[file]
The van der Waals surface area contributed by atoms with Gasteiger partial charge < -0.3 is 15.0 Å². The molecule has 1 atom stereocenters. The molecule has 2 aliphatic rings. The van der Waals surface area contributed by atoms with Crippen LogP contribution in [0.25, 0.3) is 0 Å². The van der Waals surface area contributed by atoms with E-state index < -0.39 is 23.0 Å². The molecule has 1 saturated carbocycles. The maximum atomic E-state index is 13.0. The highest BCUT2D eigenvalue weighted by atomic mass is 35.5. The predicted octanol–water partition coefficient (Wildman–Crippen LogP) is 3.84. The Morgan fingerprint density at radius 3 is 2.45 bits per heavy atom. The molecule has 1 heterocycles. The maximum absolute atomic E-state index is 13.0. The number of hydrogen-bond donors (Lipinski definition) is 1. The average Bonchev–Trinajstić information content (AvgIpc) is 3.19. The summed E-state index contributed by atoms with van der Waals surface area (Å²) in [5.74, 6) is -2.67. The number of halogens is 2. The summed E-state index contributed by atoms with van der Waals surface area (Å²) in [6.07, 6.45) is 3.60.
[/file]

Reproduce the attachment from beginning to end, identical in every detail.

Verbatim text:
The van der Waals surface area contributed by atoms with Gasteiger partial charge < -0.3 is 15.0 Å². The molecule has 1 atom stereocenters. The molecule has 2 aliphatic rings. The van der Waals surface area contributed by atoms with Crippen LogP contribution in [0.25, 0.3) is 0 Å². The van der Waals surface area contributed by atoms with E-state index < -0.39 is 23.0 Å². The molecule has 1 saturated carbocycles. The maximum atomic E-state index is 13.0. The highest BCUT2D eigenvalue weighted by atomic mass is 35.5. The predicted octanol–water partition coefficient (Wildman–Crippen LogP) is 3.84. The Morgan fingerprint density at radius 3 is 2.45 bits per heavy atom. The molecule has 1 heterocycles. The maximum absolute atomic E-state index is 13.0. The number of hydrogen-bond donors (Lipinski definition) is 1. The average Bonchev–Trinajstić information content (AvgIpc) is 3.19. The summed E-state index contributed by atoms with van der Waals surface area (Å²) in [5.74, 6) is -2.67. The number of halogens is 2. The summed E-state index contributed by atoms with van der Waals surface area (Å²) in [6.07, 6.45) is 3.60.